Q

What are the security risks of using an alternative browser?

A product like Internet Explorer may be the market leader, but that doesn't mean a thing when it comes to security. In this expert Q&A, application security expert Michael Cobb examines the vulnerabilities in IE and other browser contenders.

Are there significant security risks to using other Web browsers as an alternative to Microsoft Internet Explorer?
A product like Internet Explorer (IE) may be a market leader, but that doesn't automatically mean that it is the best product. Take the home videocassette tape recording market as an example. Many industry experts felt that Sony's Betamax format was technically superior to JVC's VHS recording system, yet Betamax failed to become the industry standard.

Internet Explorer has been the most widely used Web browser since 1999, reaching a saturation point of around 96%

in 2002 and completely dominating its main rival Netscape. The last few years have seen a small but steady decline as surfers have adopted rival browsers such as Firefox and Opera. Since these competitors don't come preinstalled as part of a PC's operating system, they must be installed by users themselves, though an increasing number of IT departments are often installing another Web browser as part of their default client images.

Internet Explorer has always been plagued with security and privacy vulnerabilities, with malware of all descriptions exploiting bugs and flaws in its security architecture. Although IE is not alone in having exploitable vulnerabilities, Microsoft's competitors have a reputation of responding far more quickly in fixing security holes and making patches available.

It's not all bad news for Internet Explorer, though. The recently released version 7 is a major upgrade and incorporates many new or improved security features. Most of your employees will be familiar with IE's user interface, too, whereas introducing a different browser will require additional training and support. Also, nearly every Web site is designed to display and work correctly when accessed with an IE browser. If your intranet, for example, has not been designed to work with alternative browsers, users may find some features no longer work as expected when using Firefox or Opera. This could require an expensive rewrite of your Web applications. Although Internet Explorer has had terrible press over the years, hackers are launching more attacks against Firefox and Opera as they become more widely used.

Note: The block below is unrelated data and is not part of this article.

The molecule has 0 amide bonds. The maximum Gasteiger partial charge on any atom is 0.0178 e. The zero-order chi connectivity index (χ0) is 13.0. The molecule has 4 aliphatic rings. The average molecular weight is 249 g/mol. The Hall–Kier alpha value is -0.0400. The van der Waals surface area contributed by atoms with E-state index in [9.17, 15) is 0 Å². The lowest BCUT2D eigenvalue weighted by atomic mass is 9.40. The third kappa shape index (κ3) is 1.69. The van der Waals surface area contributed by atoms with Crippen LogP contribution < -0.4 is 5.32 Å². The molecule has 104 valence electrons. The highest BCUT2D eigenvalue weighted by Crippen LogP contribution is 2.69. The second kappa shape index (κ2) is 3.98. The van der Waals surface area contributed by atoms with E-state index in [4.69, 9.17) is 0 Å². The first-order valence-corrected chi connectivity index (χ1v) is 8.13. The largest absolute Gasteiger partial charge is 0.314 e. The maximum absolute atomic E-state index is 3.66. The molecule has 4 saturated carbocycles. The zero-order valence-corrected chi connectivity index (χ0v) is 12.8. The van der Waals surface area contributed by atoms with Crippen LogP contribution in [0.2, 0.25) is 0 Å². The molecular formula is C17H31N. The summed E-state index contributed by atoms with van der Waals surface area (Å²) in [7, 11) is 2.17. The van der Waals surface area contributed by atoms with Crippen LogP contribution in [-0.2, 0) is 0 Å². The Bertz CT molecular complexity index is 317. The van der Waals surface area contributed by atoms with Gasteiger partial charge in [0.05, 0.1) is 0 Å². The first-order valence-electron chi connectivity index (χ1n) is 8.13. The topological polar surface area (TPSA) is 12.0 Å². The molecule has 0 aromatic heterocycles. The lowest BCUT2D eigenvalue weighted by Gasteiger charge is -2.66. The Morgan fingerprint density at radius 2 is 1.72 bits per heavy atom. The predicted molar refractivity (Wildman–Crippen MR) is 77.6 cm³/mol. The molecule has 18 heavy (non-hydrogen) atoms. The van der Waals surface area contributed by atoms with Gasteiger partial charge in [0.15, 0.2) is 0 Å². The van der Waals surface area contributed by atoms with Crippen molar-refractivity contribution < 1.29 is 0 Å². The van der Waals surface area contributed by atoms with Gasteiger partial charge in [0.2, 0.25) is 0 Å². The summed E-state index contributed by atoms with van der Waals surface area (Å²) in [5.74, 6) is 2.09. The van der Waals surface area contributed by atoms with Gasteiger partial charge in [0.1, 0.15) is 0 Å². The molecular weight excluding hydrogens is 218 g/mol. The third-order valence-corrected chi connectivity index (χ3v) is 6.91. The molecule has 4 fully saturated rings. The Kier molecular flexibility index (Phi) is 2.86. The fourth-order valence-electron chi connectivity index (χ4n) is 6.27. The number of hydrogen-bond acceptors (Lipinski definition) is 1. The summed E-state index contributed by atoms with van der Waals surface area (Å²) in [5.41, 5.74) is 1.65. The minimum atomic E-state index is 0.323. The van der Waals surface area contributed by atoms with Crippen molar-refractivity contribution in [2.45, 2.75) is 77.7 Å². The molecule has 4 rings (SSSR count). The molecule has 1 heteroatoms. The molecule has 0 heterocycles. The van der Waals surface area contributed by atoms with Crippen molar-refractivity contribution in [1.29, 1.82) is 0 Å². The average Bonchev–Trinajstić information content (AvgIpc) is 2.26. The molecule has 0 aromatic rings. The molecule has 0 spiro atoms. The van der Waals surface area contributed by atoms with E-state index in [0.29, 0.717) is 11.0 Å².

For whichever browser you use, you will still need to follow safe surfing guidelines. You'll also need to protect your PC by using a firewall, as well as antivirus and antispyware scanners. Security advice on safe surfing and Windows PC protection is available from these official Microsoft, Firefox, and Opera sites.

More information:

  • See how Opera 9 is raising the Web browser bar.
  • In this tip, Michael Cobb compares the security features of Firefox 2.0 and Internet Explorer 7.
  • Check out the latest news, tips and expert advice in SearchSecurity.com's Web Browser Security Learning Guide.
  • This was first published in March 2007

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